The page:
Fate/Grand Order Director Is Going Independent

Fate/Grand Order Director Is Going Independent
A new chapter begins. (Screenshot: Delightworks)

Yousuke Shiokawa, the director of the massively successful free-to-play Fate/Grand Order, has left his executive position as creative officer at Delightworks just as its game division was spun off and is set to be acquired by Sony-owned Aniplex.

Bloomberg reports that Shiokawa left Delightworks in late January to found his own independent studio. The game division Aniplex will acquire includes the Fate/Grand Order.

To date, Fate/Grand Order has grossed over $US4 ($6) billion, making it a massive success among free-to-play Japanese games. The franchise has been adapted into anime, manga, and even stage productions and an arcade version. It’s a huge hit.

Shiokawa directed “Chapter 1: Observer at the Timeless Temple” and “Chapter 1.5: Epic of Remnant” of Fate/Grand Order.

The game originally debuted in July 2015. By August of that year, things were not going well for the then recently-released Fate/Grand Order. Repeated game maintenance was impacting the player experience. According to Toyo Keizai, then Square Enix president Yoichi Wada introduced Shiokawa to the president of Delightworks. Shiokawa began offering advice about the game and was inevitably offered a position at the game company. His work on Fate/Grand Order was instrumental in turning the game around and helping to create the massive success that exists today.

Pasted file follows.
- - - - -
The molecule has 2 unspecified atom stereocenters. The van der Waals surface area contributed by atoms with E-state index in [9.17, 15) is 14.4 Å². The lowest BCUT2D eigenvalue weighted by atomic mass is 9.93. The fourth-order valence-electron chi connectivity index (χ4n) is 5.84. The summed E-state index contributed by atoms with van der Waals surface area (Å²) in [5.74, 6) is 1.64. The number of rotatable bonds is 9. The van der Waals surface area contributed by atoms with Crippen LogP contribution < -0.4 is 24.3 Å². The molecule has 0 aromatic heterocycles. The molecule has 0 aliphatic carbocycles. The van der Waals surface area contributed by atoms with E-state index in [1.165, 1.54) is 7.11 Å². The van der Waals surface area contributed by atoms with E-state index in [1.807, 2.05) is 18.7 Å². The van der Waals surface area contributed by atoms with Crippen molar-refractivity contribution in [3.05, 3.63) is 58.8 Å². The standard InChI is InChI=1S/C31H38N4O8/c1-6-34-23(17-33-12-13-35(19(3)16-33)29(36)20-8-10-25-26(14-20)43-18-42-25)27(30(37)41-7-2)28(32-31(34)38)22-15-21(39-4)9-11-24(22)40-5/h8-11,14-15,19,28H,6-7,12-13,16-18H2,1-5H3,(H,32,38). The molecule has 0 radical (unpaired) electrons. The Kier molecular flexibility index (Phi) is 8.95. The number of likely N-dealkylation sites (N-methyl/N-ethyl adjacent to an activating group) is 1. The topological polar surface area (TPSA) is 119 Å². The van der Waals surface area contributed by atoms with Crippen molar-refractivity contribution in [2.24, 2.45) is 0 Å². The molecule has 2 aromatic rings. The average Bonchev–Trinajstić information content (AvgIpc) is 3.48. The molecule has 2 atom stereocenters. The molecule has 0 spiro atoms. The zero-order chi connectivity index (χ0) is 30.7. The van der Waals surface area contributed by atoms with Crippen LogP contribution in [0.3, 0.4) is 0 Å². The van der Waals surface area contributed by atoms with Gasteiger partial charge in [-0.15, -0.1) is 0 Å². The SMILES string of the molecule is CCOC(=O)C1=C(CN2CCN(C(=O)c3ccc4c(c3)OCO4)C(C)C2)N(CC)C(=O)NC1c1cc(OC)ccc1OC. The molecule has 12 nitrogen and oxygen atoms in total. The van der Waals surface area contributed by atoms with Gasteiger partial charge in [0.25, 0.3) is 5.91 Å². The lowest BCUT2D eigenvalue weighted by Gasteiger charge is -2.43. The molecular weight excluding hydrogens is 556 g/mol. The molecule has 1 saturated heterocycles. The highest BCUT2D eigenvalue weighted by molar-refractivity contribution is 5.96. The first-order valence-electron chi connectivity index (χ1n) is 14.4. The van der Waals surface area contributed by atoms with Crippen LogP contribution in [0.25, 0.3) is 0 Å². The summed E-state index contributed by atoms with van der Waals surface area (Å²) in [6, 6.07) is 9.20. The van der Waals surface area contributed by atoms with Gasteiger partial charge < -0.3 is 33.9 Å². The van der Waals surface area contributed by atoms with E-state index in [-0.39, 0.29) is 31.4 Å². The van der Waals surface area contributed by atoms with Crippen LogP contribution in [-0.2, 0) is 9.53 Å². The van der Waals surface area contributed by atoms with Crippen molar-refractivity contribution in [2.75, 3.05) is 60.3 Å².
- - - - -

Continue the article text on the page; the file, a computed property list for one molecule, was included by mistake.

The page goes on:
Previously, Shiokawa had worked at Square Enix, which he joined in 2000. While there, he directed Murdered: Soul Suicide and worked on Kingdom Hearts, Kingdom Hearts II, and Dissidia Final Fantasy, among other games.

“I plan to focus my career on creating new game franchises for any platform, regardless of their size,” said Shiokawa about his new gaming venture. “Going independent opens up many opportunities to partner with other companies.”

His new indie studio is called Fahrenheit 213 and, for now, is owned one hundred per cent by Shiokawa.

Comments

  • ““I plan to focus my career on creating new game franchises for any platform, regardless of their size,” said Shiokawa about his new gaming venture. “Going independent opens up many opportunities to partner with other companies.””

    Inb4 F213 puts out a game for the Playdate. Probably not, but the devil is in the details, or in this case, semantics.

    Is he the sole employee of F213 right now, or has he picked up other veterans of the Japanese industry?

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